Jeong Mong-ju

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Jeong Mong-ju
Jeong Mongju.jpg
Korean name
Hangul 정몽주
Hanja 鄭夢周
Revised Romanization Jeong Mong-ju
McCune–Reischauer Chŏng Mong-ju
Pen name
Hangul 포은
Hanja 圃隱
Revised Romanization Poeun
McCune–Reischauer P'oŭn

Jeong Mong-ju or Jung Mong-joo (Korean: 정몽주, Hanja: 鄭夢周, January 13, 1338 – April 26, 1392), also known by his pen name Poeun (Korean: 포은), was a prominent Korean scholar-official and diplomat during the late Goryeo period.[1][2]


Jeong Mong-ju was born in Yeongcheon, Gyeongsang province to a family from the Yeonil Jeong clan. At the age of 23, he took three different civil service literary examinations (Gwageo) and received the highest marks possible on each of them.[2] In 1367, he became an instructor in Neo-Confucianism at the Gukjagam, then called "Seonggyungwan", whilst simultaneously holding a government position, and was a faithful public servant to King U. The king had great confidence in his wide knowledge and good judgement, and so he participated in various national projects and his scholarly works earned him great respect in the Goryeo court.

In 1372, Jeong Mong-ju visited Ming Dynasty, as a diplomatic envoy. Around the time, as waegu (왜구/ 倭寇) (Japanese pirate)'s invasions to the Korean Peninsula were extreme, Jeong Mong-ju was dispatched as a delegate to Kyūshū in Japan, in 1377.[2][3] His negotiations led to promises of Japanese aid in defeating the pirates. He traveled to the Ming Dynasty's capital city in 1384[4] and the negotiations with the Chinese led to peace with Ming Dynasty in 1385. He also founded an institute devoted to the theories of Confucianism.

Following a banquet held for him, Jeong Mong-ju was assassinated in 1392 by five men on the Sonjukkyo Bridge in Gaeseong. Politically motivated, the murder was ordered by Yi Bang-won (later Taejong of Joseon), the fifth son of Yi Seong-gye, who overthrew the Goryeo Dynasty in order to found the Joseon Dynasty. Jeong Mong-ju was murdered because he refused to betray his loyalty to the Goryeo Dynasty. Yi Bang-won recited a poem to dissuade Jeong Mong-ju from remaining loyal to the Goryeo court, but Jeong Mong-ju answered with another poem (Dansimga, 단심가/ 丹心歌) that affirmed his loyalty. Yi Seong-gye is said to have lamented Jeong Mong-ju's death and rebuked his son because Jeong Mong-ju was a highly regarded politician by the common people. The bridge where Jeong Mong-ju was murdered, now in North Korea, has now become a national monument of that country. A brown spot on one of the stones is said to be Jeong Mong-ju's bloodstain, and is said to become red whenever it rains. Currently, his direct surviving descendants are his 28th and 29th generation, all of whom reside in South Korea and the United States.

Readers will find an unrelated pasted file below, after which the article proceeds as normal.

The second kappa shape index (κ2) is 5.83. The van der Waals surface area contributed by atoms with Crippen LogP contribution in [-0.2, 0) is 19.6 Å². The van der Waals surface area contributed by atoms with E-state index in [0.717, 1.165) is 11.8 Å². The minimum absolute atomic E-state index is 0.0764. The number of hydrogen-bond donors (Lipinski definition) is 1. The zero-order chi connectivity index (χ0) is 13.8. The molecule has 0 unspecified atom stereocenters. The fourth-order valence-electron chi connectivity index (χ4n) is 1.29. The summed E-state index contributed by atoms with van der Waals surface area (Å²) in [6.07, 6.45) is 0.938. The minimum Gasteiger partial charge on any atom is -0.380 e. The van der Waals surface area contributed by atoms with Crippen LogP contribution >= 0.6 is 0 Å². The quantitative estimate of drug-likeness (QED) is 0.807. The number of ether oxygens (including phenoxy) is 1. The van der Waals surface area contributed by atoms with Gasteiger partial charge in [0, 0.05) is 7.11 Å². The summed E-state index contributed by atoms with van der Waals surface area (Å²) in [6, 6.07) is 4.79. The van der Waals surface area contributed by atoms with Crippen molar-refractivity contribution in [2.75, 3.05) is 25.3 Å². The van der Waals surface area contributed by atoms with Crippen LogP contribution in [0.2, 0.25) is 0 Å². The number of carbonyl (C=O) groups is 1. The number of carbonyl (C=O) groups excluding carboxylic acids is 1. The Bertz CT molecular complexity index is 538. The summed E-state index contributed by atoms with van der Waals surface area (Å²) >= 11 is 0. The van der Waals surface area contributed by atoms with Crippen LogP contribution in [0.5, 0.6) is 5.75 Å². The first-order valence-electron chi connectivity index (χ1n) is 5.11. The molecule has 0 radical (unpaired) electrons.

The 474-year-old Goryeo Dynasty symbolically ended with Jeong Mong-ju's death, and was followed by the Joseon Dynasty for 505 years (1392 – 1897). Jeong Mong-ju's noble death symbolises his faithful allegiance to the king, and he was later venerated even by Joseon monarchs. In 1517, 125 years after his death, he was canonised into the National Academy alongside other Korean sages such as Yi I (Yulgok) and Yi Hwang (Toegye).

The 11th pattern of ITF Taekwon-Do is named after Poeun. The pattern is performed as part of the testing syllabus for the level of 2nd degree black belt. The diagram ( - ) represents his unerring loyalty to the king and country towards the end of the Goryeo Dynasty.

The poems

portrait of Jeong Mong-ju

Yi Bang-won's sijo/ poem (Hayeoga)

하여가 (何如歌)

이런들 어떠하리 저런들 어떠하리 此亦何如彼亦何如 (차역하여피역하여)

만수산 드렁칡이 얽어진들 어떠하리 城隍堂後垣頹落亦何如 (성황당후원퇴락역하여)

우리도 이같이 얽어져 백년까지 누리리라 我輩若此爲不死亦何如 (아배약차위불사역하여)

(Based on the Hanja)

What shall it be: this or that?

The walls behind the temple of the city's deity* has fallen - shall it be this?

Or if we survive together nonetheless - shall it be that?

(* Yi Bang-won is declaring the death of the era - the Goryeo Dynasty.)

Jeong Mong-ju's sijo/ poem (Dansimga)

단심가 (丹心歌)

이몸이 죽고 죽어 일백 번 고쳐 죽어 此身死了死了一百番更死了 (차신사료사료일백번갱사료)

백골이 진토되어 넋이라도 있고 없고 白骨爲塵土魂魄有無也 (백골위진토혼백유무야)

임 향한 일편 단심이야 가실 줄이 있으랴 鄕主一片丹心寧有改理歟 (향주일편단심유개리여)

Though I die and die again a hundred times,

That my bones turn to dust, whether my soul remains or not,

Ever loyal to my Lord, how can this red heart ever fade away?


  • Poeun Jip (포은집, 圃隱集)
  • Poeun Sigo (포은시고, 圃隱詩藁)

In popular culture

See also


  1. ^ Kang et al. (2006), p. 191.
  2. ^ a b c 정몽주 鄭夢周 Archived 2011-06-10 at the Wayback Machine. (in Korean) Nate / Encyclopedia of Korean Culture
  3. ^ Titsingh, (1834). p. 313.
  4. ^ Kang, p. 159.


  • Kang, Jae-eun and Suzanne Lee. (2006). The Land of Scholars : Two Thousand Years of Korean Confucianism. Paramus, New Jersey: Homa & Sekey Books. ISBN 978-1-931-90737-8; OCLC 60931394
  • Titsingh, Isaac. (1834). Annales des empereurs du Japon (Nihon Ōdai Ichiran). Paris: Oriental Translation Fund of Great Britain and Ireland. OCLC 84067437
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